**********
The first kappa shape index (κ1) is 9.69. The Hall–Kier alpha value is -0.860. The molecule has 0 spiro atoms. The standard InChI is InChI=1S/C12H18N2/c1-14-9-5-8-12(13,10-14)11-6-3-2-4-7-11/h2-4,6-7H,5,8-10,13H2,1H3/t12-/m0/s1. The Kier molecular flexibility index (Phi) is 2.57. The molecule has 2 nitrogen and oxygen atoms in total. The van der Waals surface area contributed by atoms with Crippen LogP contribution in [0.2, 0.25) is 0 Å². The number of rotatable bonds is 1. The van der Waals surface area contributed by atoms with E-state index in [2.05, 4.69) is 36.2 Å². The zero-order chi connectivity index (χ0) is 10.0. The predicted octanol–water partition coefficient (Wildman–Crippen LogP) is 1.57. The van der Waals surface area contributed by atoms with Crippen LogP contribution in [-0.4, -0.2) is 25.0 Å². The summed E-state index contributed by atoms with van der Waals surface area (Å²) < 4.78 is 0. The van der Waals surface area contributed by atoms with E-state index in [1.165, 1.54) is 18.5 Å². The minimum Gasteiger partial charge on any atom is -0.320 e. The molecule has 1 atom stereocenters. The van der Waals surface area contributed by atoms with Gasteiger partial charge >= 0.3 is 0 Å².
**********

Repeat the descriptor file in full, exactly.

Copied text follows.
The first kappa shape index (κ1) is 9.69. The Hall–Kier alpha value is -0.860. The molecule has 0 spiro atoms. The standard InChI is InChI=1S/C12H18N2/c1-14-9-5-8-12(13,10-14)11-6-3-2-4-7-11/h2-4,6-7H,5,8-10,13H2,1H3/t12-/m0/s1. The Kier molecular flexibility index (Phi) is 2.57. The molecule has 2 nitrogen and oxygen atoms in total. The van der Waals surface area contributed by atoms with Crippen LogP contribution in [0.2, 0.25) is 0 Å². The number of rotatable bonds is 1. The van der Waals surface area contributed by atoms with E-state index in [2.05, 4.69) is 36.2 Å². The zero-order chi connectivity index (χ0) is 10.0. The predicted octanol–water partition coefficient (Wildman–Crippen LogP) is 1.57. The van der Waals surface area contributed by atoms with Crippen LogP contribution in [-0.4, -0.2) is 25.0 Å². The summed E-state index contributed by atoms with van der Waals surface area (Å²) < 4.78 is 0. The van der Waals surface area contributed by atoms with E-state index in [1.165, 1.54) is 18.5 Å². The minimum Gasteiger partial charge on any atom is -0.320 e. The molecule has 1 atom stereocenters. The van der Waals surface area contributed by atoms with Gasteiger partial charge >= 0.3 is 0 Å².